The other great advantage was not only did it have a social skills program for the classroom, it also had a teacher training program and a parent program.
We went with this program because when we take a child into the program we don’t just take the child; we admit the whole family. There’s no way we can work with children for 36 hours a week and then have them go home to an uncooperative environment. In order for change to be sustained, the whole family needs to grow together and learn new skills.
When we implemented the program, the parenting group was especially successful. We started with about 12 to 15 parents, and it just kept growing. We run three mothers’ groups a week and we have a waiting list for two more groups. Since we don’t have the physical space to take more than 30 kids and there are a lot of families in need, we invite everybody on our waiting list to attend the group. We offer this free of charge.
In what ways could the program expand in the future?
In terms of expanding the program, we are in the process of working with a Palestinian university in the north. They have requested that we come and provide training for them. They have an autism clinic, and it appears they will have autism parenting groups. Ultimately we would love to be able to train more teachers and work with more parents—it’s just a matter of space. We would love to be able to buy the property and the buildings that we rent, and then we could add more classrooms.
How does supporting Holy Child Program help to bring peace in the Holy Land?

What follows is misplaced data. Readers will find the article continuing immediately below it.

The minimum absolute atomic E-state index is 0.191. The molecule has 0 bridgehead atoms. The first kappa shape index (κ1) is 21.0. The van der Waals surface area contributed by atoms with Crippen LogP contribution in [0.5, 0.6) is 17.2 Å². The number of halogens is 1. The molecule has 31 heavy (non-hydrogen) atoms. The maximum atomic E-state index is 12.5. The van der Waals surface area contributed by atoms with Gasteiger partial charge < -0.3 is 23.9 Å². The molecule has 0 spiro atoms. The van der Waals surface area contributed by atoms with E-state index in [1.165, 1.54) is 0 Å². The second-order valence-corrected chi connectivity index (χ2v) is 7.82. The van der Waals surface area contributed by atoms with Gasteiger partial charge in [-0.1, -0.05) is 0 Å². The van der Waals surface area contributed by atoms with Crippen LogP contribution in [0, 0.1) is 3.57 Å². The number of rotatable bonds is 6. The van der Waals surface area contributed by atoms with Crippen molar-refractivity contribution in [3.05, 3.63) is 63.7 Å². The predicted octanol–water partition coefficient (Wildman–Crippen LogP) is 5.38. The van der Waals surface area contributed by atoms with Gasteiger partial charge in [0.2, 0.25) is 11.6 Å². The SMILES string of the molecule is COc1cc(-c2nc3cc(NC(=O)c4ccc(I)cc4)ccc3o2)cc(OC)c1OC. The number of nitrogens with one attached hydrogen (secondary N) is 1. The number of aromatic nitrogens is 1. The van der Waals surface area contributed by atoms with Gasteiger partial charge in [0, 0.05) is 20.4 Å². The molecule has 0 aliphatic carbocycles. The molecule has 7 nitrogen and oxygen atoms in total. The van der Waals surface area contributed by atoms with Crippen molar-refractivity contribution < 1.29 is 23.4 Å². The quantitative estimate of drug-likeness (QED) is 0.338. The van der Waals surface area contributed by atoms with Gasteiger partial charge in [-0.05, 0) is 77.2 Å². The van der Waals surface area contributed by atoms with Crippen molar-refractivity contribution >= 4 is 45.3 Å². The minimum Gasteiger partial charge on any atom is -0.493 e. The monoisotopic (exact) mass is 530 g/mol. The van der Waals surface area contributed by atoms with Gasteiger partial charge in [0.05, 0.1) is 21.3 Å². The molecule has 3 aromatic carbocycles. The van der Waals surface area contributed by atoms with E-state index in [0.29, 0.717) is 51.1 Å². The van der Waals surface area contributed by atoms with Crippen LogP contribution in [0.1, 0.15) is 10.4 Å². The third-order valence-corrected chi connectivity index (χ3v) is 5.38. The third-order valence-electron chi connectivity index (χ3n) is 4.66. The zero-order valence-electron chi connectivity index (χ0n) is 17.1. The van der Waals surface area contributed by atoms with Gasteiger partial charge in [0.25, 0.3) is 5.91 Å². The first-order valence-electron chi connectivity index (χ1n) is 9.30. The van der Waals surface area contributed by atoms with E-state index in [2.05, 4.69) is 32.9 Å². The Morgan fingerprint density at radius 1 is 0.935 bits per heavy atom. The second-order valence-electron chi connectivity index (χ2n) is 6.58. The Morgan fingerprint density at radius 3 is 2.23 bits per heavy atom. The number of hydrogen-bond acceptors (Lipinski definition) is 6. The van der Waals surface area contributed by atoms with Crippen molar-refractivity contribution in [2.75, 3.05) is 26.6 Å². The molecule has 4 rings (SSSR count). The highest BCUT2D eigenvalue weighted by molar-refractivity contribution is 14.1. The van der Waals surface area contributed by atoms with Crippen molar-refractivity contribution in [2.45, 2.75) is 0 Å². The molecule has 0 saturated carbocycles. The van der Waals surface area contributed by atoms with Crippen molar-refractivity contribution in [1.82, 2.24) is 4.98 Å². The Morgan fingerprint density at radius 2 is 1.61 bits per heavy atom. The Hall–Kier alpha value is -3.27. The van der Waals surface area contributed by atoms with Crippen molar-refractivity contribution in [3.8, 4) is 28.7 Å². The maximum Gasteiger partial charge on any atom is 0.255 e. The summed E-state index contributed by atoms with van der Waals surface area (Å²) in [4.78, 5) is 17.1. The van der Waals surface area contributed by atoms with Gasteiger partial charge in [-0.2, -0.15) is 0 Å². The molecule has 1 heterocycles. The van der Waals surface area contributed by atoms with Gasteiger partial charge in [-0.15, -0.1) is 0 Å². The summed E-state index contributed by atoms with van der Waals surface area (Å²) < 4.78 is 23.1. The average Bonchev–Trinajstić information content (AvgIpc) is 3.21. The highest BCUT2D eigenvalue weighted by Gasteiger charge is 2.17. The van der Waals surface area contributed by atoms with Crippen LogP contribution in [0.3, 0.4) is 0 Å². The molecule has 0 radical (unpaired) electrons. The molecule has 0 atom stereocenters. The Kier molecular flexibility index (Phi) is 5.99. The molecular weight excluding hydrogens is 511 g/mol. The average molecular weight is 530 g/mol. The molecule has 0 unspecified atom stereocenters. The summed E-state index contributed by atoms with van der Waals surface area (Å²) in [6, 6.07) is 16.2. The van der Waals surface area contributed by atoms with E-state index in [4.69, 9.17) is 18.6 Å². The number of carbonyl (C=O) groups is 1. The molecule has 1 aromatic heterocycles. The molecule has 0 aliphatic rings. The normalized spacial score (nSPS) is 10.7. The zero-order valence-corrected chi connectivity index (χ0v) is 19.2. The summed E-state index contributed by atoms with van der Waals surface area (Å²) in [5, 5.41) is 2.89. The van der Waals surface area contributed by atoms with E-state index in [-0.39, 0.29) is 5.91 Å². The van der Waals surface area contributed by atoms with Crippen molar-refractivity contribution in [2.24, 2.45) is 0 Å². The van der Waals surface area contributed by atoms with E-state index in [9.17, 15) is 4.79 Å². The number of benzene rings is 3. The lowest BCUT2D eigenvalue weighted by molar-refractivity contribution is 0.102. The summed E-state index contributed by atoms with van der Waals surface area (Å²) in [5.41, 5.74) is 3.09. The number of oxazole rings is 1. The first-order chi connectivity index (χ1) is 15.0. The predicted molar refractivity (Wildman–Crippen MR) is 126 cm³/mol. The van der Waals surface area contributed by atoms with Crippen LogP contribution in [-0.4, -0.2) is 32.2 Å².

We have the opportunity to make an incredibly positive impact in this region. We are empowering people and encouraging them to find peaceful ways to resolve conflicts. One of the big issues is that this culture is very dependent upon outside aid, and this program really focuses on empowering the individual student and his or her families.
Mothers of children with emotional issues were originally considered incompetent. But now the other mothers come to the mothers of our students for help. It has a ripple effect that is very organic and sustainable and continues to grow on its own. We’re not talking about peace on a global level, but rather in the neighborhood, the village, the community. It continues to grow on its own from there.
It’s an organic growth that fosters positive relations among Christians, Muslims, and Jews. The knowledge they gain from the program will improve the quality of life for them, and perhaps in the future there will not be so much military action in that region.
The population we serve is the most vulnerable. We are dedicated to helping these children and their families realize they can be positive contributing members of society. At an organic level, we are promoting a culture of positive opportunities rather than one of dead-ends.
How can someone get involved?
We have been blessed by generous donors and grants. We do whatever we can to be financially responsible on our end, but the bottom line is that we depend on individual donors and charitable organizations to help keep the school running. We do a lot of praying every month, and it’s been great so far.
In memory of Judith Joanna Barillaro (pictured), who was a member of the Board of Directors and the Speech Consultant of the Bethlehem Holy Child Program since 2008. She entered eternal life May 3, 2015.